Urban and peri-urban forests provide a variety of ecosystem service benefits for urban society. Recognising and understanding the many human–tree interactions that urban forests provide may be more complex but probably just as important to our urbanised society. This paper introduces four themes [...] Read more.
Urban and peri-urban forests provide a variety of ecosystem service benefits for urban society. Recognising and understanding the many human–tree interactions that urban forests provide may be more complex but probably just as important to our urbanised society. This paper introduces four themes that link the studies from across the globe presented in this Special Issue: (1) human–tree interactions; (2) urban tree inequity; (3) carbon sequestration in our own neighbourhoods; and (4) biodiversity of urban forests themselves and the fauna they support. Urban forests can help tackle many of the “wicked problems” that confront our towns and cities and the people that live in them. For urban forests to be accepted as an effective element of any urban adaptation strategy, we need to improve the communication of these ecosystem services and disservices and provide evidence of the benefits provided to urban society and individuals, as well as the biodiversity with which we share our town and cities. Full article

Research

Jump to: Editorial

Open AccessArticle Comparative Study of Local and National Media Reporting: Conflict around the TV Oak in Stockholm, Sweden
Forests 2016, 7(10), 233; https://doi.org/10.3390/f7100233
Received: 16 April 2016 / Revised: 3 August 2016 / Accepted: 30 September 2016 / Published: 13 October 2016
Cited by 3 | PDF Full-text (890 KB) | HTML Full-text | XML Full-text
Abstract
The TV oak (Television Oak) conflict concerned felling an old tree in a wealthy area of Stockholm. The case received great public attention in different media formats with different scopes (e.g., newspapers, television, internet). The TV Oak issue involved actors with different, partly [...] Read more.
The TV oak (Television Oak) conflict concerned felling an old tree in a wealthy area of Stockholm. The case received great public attention in different media formats with different scopes (e.g., newspapers, television, internet). The TV Oak issue involved actors with different, partly conflicting perceptions. Assuming that the relevance of urban tree management issues in particular leads to increased interest among the local audience, this paper compared differences in reporting on the TV Oak case in local and national newspapers. The comparison comprised the actors “speaking” in the newspapers, the interest roles attributed to different actors and the frames used. The empirical materials used were articles concerning the TV Oak published between October 2011 and June 2012 in one local and two national Swedish newspapers. Quantitative analysis of statements in these articles showed that the geographical scope of the newspaper was not the major driving force framing the TV Oak conflict and that variety of framings, ranging from a humanised perception of the oak to a more analytical hazard perception, were used. Differences between the interest roles allocated to different actors (e.g., in terms of victim, causer, and helper in the oak conflict) showed that the framing of conflicts very much depended on single actors, in particular a high profile journalist in the national newspapers and private individuals writing letters to the editor in the local newspaper. Full article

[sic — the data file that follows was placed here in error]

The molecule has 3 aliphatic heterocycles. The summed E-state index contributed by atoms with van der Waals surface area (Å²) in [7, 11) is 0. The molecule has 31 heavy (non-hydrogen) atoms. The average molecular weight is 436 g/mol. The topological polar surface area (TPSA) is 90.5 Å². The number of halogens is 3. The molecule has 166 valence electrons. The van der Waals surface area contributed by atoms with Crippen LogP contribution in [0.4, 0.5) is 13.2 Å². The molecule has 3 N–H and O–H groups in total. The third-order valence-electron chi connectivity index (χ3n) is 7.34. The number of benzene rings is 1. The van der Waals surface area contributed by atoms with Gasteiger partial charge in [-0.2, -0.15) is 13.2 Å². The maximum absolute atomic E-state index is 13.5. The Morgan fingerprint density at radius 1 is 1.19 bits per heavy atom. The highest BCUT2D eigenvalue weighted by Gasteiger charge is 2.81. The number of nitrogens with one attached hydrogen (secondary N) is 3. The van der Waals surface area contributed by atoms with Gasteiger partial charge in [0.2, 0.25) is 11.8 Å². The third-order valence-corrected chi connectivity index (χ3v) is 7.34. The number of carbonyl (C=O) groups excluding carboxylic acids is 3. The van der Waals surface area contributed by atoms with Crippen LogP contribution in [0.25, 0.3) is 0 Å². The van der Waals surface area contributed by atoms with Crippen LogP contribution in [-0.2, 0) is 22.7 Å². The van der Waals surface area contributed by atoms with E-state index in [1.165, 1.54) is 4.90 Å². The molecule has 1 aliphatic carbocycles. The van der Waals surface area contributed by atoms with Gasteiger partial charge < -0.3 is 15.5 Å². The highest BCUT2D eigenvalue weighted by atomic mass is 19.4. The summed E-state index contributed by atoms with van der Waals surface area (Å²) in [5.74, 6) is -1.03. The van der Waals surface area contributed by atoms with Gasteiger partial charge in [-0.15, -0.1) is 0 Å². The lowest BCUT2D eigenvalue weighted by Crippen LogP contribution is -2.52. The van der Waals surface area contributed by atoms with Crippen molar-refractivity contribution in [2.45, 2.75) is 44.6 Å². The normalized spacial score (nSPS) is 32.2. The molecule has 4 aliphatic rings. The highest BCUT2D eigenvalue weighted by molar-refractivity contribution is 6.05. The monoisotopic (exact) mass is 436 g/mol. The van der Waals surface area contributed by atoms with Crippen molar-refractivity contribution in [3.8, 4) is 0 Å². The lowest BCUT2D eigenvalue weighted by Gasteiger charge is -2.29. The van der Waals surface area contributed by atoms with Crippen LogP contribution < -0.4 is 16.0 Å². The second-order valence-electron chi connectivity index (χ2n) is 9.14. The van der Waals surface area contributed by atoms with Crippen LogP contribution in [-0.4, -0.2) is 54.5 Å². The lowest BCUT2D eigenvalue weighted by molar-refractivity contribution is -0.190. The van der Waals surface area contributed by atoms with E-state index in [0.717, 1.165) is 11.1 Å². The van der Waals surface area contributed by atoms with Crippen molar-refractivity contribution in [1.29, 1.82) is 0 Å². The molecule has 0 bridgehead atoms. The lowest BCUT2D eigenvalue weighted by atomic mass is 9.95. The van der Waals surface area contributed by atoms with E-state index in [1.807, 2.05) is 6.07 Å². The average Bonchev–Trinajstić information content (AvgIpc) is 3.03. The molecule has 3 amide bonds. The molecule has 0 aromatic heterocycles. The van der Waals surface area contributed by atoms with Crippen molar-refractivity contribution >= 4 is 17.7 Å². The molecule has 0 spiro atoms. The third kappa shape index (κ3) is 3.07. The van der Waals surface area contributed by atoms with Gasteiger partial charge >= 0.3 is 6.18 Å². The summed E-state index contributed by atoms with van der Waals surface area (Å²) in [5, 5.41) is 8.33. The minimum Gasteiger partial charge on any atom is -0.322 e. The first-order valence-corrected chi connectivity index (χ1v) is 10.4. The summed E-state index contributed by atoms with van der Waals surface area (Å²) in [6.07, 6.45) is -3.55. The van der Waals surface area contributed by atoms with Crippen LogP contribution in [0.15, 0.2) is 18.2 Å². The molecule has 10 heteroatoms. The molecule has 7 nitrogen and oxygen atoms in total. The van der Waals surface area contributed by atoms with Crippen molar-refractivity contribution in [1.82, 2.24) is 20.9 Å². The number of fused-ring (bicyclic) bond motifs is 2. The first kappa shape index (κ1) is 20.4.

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Open AccessArticle Urban Forest Indicators for Planning and Designing Future Forests
Forests 2016, 7(9), 208; https://doi.org/10.3390/f7090208
Received: 8 May 2016 / Revised: 25 August 2016 / Accepted: 9 September 2016 / Published: 16 September 2016
Cited by 6 | PDF Full-text (688 KB) | HTML Full-text | XML Full-text
Abstract
This paper describes a research project exploring future urban forests. This study uses a Delphi approach to develop a set of key indicators for healthy, resilient urban forests. Two groups of experts participated in the Delphi survey: International academics and local practitioners. The [...] Read more.
This paper describes a research project exploring future urban forests. This study uses a Delphi approach to develop a set of key indicators for healthy, resilient urban forests. Two groups of experts participated in the Delphi survey: International academics and local practitioners. The results of the Delphi indicate that “urban tree diversity” and “physical access to nature” are indicators of high importance. “Tree risk” and “energy conservation” were rated as indicators of relatively low importance. Results revealed some differences between academics and practitioners in terms of their rating of the indicators. The research shows that some indicators rated as high importance are not necessarily the ones measured or promoted by many municipal urban forestry programs. In particular, social indicators of human health and well-being were rated highly by participants, but not routinely measured by urban forestry programs. Full article